Mother's Obesity Boosts Risk For Major Birth Defects
Children of obese women are more likely to be afflicted by major birth defects, including malformations of the heart and genitals, according to a study published.
Children of obese women are more likely to be afflicted by major birth defects, including malformations of the heart and genitals, according to a study published on Thursday.
The fatter the mother, the higher the risk, it found.
"We found that risks of major congenital malformations in offspring progressively increase with maternal overweight and severity of obesity," researchers wrote in The BMJ medical journal.
"Thus, efforts should be made to encourage women of reproductive age to adopt a healthy lifestyle and to obtain a normal body weight before conception."
According to research published last year, the number of women aged 18 and older classified as severely obese, doubled from about 50 million to 100 million in just 10 years from 2000.
It warned that if current trends continue, one in five women will be obese, and one in 10 severely obese, by 2025.
People are divided into weight categories based on their Body Mass Index (BMI) -- a ratio of weight-to-height squared.
Under the World Health Organization (WHO) standard, a BMI of 18.5-24.9 is normal, 25-29.9 overweight, 30-34.9 moderately obese, 35-39.9 severely obese, and anything over 40 morbidly obese.
For the new study, researchers used data on more than 1.2 million births registered in Sweden from 2001 to 2014.
They gathered information on major congenital malformations, also known as birth defects, and compared this to the BMI of the mother at the time she gave birth.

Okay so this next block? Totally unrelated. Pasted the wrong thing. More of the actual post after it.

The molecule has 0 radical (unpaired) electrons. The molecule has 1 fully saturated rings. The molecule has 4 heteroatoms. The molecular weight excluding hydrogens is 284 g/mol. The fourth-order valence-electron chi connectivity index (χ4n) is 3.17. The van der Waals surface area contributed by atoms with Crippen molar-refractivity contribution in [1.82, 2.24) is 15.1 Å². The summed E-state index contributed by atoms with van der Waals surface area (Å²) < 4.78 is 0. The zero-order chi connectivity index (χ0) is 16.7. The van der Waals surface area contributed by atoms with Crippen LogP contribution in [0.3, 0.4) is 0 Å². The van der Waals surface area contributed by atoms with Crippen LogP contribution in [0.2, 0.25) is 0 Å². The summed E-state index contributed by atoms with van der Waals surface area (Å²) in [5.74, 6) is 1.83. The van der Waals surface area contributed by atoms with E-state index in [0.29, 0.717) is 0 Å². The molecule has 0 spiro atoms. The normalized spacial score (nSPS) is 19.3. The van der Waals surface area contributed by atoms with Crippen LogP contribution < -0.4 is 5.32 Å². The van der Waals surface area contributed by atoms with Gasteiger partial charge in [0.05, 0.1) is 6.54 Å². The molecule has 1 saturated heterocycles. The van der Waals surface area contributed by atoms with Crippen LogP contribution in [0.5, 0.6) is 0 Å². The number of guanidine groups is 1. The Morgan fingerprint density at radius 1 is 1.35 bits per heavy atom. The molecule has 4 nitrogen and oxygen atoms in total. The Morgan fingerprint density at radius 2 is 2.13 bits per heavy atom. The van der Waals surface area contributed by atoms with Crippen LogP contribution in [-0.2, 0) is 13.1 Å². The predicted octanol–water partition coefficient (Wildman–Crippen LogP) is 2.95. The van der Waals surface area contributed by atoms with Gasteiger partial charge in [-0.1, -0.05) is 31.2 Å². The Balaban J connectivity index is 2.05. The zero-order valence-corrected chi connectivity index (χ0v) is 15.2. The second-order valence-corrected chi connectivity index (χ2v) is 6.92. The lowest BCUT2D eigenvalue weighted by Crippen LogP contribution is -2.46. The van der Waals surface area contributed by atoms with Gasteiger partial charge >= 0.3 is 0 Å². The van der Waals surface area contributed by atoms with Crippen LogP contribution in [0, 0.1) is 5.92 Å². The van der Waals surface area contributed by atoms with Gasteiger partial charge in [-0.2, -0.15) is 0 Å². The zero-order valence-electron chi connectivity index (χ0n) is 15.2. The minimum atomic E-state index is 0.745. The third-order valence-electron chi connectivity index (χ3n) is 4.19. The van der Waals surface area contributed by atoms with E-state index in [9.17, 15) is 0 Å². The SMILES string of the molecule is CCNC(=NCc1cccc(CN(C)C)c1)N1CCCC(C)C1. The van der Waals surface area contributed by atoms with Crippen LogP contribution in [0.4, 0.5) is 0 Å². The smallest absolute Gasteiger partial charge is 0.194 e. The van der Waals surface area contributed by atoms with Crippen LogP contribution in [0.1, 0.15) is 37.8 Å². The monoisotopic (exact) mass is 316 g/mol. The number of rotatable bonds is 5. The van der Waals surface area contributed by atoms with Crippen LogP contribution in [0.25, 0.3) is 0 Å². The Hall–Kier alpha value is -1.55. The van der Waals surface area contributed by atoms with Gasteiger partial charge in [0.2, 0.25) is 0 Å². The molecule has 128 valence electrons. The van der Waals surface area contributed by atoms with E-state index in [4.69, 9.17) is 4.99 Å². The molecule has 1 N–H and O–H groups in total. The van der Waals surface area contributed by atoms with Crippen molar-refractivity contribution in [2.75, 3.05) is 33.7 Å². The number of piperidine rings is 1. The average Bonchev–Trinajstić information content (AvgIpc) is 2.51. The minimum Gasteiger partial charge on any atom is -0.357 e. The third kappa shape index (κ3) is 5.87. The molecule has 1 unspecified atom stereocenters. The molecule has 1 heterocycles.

Just over 43,500 of the children studied had a major malformation, the researchers found.
The most common was a heart defect, followed by malformation of the genital organs, the limbs, the urinary system, the eye, digestive system, facial clefts and nervous system defects of the spine or brain.
Among the offspring of mothers of normal weight, as well as underweight ones, the rate of congenital malformation was about 3.4 percent, the researchers found.
This rose to 3.5 percent for children of overweight women, 3.8 percent for obese ones, 4.2 percent in the severely obese category and 4.7 percent for the morbidly obese.
The risk was higher for boys than for girls.
The study took into account other potential risk factors such as maternal smoking or drinking, socio-economic status, diabetes, the use anti-epileptic drugs, and vitamin deficiency.
The findings "underline the importance of having a maternal BMI in the normal range before pregnancy," the study authors said.
Losing weight after conception would likely be too late, they said, as embryonic organ formation occurs within the first eight weeks.
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